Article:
Thursday, December 20, 2007

Project Activity Sequencing Outputs

Project activity sequencing consists of the methods and tools used to set the stage for the most efficient and trouble-free project plan. Project activity sequencing has several outputs, including the project network diagram and activity lists.

The project network diagram
One output that results from activity sequencing is the project network diagram. This diagram may be produced manually or on a computer.

The project network diagram includes full project details, including clear, concise, self-explanatory names for all project activities.

Full project details include "hammock activities" as well. For example, an auto parts manufacturer inspects all the parts it produces. Rather than repeat the inspect activity in the project network diagram, the manufacturing company rolls all inspection into a single summary or hammock activity.

Overall start and finish dates are then associated with the single hammock activity. One or more summary or hammock activities often make up part of full project details.

The project network diagram includes a summary narrative. The summary narrative outlines the basic activity sequencing approach used in the network. The summary narrative provides details about the use of dependencies, sequencing assumptions and leads and lags.

The summary narrative outlines how dependencies are included in the project, how outside dependencies will be handled, and which dependencies are mandatory or optional.

The summary narrative also includes assumptions about sequencing. It may be assumed, for example, that testing can start after 25 percent of development has taken place.

In addition to assumption, the summary narrative outlines how leads and lags will be handled. In a finish-to-start relationship, an activity with a lead of five days may start five days before its predecessor has finished. An activity with a lag of five days cannot start until five days after its predecessor activity has finished.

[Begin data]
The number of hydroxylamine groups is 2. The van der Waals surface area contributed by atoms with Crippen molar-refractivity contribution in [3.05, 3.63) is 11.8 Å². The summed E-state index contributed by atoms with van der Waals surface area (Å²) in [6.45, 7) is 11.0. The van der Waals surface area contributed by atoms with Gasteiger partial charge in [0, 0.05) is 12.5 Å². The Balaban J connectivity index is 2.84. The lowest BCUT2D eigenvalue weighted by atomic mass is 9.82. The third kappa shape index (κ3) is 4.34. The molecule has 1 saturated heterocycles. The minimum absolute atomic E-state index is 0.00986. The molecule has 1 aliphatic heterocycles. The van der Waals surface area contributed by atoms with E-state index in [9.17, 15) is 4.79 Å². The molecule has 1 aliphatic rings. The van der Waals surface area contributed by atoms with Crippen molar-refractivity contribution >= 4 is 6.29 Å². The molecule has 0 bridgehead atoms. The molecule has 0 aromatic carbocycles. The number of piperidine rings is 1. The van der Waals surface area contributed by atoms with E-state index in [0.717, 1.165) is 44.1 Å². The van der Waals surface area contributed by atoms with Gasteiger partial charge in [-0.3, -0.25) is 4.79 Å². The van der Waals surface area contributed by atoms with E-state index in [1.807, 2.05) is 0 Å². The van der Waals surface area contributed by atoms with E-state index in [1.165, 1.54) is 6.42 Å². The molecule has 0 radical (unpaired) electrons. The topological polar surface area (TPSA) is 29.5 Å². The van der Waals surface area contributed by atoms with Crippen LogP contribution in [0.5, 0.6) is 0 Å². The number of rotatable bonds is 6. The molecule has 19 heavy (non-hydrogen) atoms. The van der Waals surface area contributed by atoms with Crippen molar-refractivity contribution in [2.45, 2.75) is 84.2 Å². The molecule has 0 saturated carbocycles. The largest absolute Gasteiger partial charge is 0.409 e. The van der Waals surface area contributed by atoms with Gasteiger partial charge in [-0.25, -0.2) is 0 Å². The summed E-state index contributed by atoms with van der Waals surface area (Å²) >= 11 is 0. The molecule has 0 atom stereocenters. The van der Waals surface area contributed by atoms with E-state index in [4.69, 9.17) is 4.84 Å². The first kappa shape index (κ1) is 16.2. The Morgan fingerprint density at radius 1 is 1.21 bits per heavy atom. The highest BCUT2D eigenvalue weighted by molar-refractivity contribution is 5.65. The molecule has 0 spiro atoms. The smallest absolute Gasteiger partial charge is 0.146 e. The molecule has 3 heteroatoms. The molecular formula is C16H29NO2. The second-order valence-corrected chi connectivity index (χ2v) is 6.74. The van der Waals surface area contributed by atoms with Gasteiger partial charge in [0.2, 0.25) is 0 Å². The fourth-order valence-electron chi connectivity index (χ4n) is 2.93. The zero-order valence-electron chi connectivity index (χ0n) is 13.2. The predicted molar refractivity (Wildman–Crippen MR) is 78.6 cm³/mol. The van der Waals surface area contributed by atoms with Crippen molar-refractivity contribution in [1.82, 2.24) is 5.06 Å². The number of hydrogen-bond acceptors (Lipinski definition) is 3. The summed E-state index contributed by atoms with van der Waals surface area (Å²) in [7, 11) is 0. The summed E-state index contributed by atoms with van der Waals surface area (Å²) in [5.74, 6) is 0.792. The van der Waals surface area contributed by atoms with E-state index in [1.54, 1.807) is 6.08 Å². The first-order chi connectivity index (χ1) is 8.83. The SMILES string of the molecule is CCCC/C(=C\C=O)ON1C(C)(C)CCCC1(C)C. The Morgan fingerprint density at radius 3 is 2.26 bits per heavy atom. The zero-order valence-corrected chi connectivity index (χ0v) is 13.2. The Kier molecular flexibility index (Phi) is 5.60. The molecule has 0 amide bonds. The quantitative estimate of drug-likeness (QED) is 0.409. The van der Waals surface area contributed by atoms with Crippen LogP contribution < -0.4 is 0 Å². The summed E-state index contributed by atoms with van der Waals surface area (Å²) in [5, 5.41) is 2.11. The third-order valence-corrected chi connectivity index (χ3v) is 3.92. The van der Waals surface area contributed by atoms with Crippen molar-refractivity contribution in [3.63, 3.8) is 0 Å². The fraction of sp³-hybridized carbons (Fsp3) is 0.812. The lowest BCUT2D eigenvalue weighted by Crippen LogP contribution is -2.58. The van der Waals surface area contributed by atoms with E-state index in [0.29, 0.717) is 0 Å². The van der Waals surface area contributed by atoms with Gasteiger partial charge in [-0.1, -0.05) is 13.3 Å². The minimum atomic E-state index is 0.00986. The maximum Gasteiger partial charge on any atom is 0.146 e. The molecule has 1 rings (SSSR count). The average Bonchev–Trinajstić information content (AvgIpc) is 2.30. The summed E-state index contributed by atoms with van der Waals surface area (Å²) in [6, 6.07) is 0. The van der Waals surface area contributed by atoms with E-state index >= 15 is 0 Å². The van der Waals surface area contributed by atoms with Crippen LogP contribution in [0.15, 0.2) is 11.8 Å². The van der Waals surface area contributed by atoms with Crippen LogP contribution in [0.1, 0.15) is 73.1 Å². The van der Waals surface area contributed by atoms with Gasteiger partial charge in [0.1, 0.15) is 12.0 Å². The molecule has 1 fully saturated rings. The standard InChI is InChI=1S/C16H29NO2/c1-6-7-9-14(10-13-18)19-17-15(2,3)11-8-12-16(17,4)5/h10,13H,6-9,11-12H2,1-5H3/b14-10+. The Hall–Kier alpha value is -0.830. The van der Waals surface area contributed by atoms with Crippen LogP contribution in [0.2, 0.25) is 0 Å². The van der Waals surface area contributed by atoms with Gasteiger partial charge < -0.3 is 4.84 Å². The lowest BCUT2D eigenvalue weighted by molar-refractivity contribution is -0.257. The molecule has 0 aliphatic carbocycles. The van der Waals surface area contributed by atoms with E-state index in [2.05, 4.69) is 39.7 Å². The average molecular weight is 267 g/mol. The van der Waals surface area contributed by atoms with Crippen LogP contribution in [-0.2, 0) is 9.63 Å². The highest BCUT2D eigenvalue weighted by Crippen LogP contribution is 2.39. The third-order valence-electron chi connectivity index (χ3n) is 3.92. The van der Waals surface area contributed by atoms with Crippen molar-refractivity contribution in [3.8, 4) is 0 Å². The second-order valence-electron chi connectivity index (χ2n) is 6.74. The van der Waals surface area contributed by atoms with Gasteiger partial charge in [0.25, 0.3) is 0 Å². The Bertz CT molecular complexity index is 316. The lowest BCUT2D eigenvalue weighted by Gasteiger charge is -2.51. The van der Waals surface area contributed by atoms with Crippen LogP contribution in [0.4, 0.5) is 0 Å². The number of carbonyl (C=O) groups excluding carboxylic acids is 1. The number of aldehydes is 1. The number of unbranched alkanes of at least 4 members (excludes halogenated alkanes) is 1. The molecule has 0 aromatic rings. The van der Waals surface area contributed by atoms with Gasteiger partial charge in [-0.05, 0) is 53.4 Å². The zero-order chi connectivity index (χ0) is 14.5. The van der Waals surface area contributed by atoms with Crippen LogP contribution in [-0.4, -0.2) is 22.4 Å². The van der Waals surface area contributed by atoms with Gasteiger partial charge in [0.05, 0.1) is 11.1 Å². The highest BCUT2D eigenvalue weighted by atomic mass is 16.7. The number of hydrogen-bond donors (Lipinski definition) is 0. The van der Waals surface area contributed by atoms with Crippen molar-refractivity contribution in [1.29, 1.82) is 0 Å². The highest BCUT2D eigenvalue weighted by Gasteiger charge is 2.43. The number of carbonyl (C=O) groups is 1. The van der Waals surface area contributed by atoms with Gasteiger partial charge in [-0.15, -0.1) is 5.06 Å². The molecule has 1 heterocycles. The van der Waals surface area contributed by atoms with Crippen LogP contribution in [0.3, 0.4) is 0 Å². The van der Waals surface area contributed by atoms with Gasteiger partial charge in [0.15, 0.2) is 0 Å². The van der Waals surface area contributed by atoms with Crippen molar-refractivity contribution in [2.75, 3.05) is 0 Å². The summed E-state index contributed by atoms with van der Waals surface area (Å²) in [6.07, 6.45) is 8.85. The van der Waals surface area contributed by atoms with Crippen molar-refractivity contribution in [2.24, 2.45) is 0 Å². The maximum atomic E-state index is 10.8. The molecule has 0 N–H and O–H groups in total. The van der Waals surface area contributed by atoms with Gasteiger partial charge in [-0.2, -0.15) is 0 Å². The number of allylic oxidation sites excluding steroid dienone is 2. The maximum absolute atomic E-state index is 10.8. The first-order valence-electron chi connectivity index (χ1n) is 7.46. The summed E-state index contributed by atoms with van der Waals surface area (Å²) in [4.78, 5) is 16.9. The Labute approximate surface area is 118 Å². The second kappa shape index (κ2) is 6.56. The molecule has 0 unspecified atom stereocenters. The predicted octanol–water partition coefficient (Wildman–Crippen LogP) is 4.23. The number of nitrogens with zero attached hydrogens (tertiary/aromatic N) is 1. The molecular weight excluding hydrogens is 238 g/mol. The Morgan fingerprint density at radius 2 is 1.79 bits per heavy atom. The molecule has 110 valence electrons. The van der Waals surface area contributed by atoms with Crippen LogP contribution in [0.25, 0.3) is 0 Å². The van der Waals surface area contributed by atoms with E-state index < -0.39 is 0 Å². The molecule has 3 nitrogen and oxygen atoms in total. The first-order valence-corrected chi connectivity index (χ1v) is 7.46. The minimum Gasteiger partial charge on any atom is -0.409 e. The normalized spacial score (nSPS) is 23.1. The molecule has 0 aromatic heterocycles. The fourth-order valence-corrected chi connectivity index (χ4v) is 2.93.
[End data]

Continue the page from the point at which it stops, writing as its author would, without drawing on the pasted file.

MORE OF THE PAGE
Finally, the project network diagram contains a description of unusual sequencing. Unusual sequences occur in a network to allow for things like client preferences or specific resource availability. For example, in setting up a computer network, it may seem logical to configure the servers before configuring the workstations. The customer, however, may stipulate that employees are to begin training and work on their workstations immediately. As a result, the configure workstations activity takes place in the project network diagram before the configure servers activity.

Activity list updates
The second output from activity sequencing is activity list updates. Network diagram preparation may reveal instances where an activity must be divided or redefined in order to diagram the correct relationships.

As an example, consider the initial activity list for installing a computer network. Attempts to construct a network for this project reveal that there is overlap between the build and test activities. Computer tower components must be tested at intermediary intervals.

If the build and test activities have been defined at too high a level, the sequencing diagram may not show this overlap. The solution is to break the build and test activities down into their component parts, and indicate their dependencies on other activities. Based on this, a new project network diagram can be constructed.

The outputs from activity sequencing are the project network diagram and the activity list. These two outputs are important components in the creation of the project schedule. The project network diagram reflects project activities and their dependencies. After initially diagramming the network, the activity list may remain the same or change based on the diagram.

No comments: